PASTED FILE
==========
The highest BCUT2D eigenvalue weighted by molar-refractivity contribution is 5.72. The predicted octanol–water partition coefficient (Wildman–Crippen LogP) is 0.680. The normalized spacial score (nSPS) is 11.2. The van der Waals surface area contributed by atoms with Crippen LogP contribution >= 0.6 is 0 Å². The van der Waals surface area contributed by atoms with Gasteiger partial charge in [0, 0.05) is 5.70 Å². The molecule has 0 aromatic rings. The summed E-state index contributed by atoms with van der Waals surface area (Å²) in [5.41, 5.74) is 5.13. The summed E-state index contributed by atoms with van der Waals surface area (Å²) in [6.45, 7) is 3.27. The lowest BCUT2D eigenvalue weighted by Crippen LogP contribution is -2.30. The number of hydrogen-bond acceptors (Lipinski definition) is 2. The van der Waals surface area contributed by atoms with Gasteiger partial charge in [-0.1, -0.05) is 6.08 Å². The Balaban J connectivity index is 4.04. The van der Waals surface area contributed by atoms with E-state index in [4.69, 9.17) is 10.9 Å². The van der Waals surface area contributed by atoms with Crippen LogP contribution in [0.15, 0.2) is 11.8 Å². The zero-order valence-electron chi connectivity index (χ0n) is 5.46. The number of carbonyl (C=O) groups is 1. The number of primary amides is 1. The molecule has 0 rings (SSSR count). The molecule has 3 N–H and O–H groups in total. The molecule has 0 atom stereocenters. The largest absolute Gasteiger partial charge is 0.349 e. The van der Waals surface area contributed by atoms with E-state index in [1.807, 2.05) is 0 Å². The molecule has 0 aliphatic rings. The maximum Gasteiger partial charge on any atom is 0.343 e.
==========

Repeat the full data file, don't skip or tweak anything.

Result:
The highest BCUT2D eigenvalue weighted by molar-refractivity contribution is 5.72. The predicted octanol–water partition coefficient (Wildman–Crippen LogP) is 0.680. The normalized spacial score (nSPS) is 11.2. The van der Waals surface area contributed by atoms with Crippen LogP contribution >= 0.6 is 0 Å². The van der Waals surface area contributed by atoms with Gasteiger partial charge in [0, 0.05) is 5.70 Å². The molecule has 0 aromatic rings. The summed E-state index contributed by atoms with van der Waals surface area (Å²) in [5.41, 5.74) is 5.13. The summed E-state index contributed by atoms with van der Waals surface area (Å²) in [6.45, 7) is 3.27. The lowest BCUT2D eigenvalue weighted by Crippen LogP contribution is -2.30. The number of hydrogen-bond acceptors (Lipinski definition) is 2. The van der Waals surface area contributed by atoms with Gasteiger partial charge in [-0.1, -0.05) is 6.08 Å². The Balaban J connectivity index is 4.04. The van der Waals surface area contributed by atoms with E-state index in [4.69, 9.17) is 10.9 Å². The van der Waals surface area contributed by atoms with Crippen LogP contribution in [0.15, 0.2) is 11.8 Å². The zero-order valence-electron chi connectivity index (χ0n) is 5.46. The number of carbonyl (C=O) groups is 1. The number of primary amides is 1. The molecule has 0 rings (SSSR count). The molecule has 3 N–H and O–H groups in total. The molecule has 0 atom stereocenters. The largest absolute Gasteiger partial charge is 0.349 e. The van der Waals surface area contributed by atoms with E-state index in [1.807, 2.05) is 0 Å². The molecule has 0 aliphatic rings. The maximum Gasteiger partial charge on any atom is 0.343 e.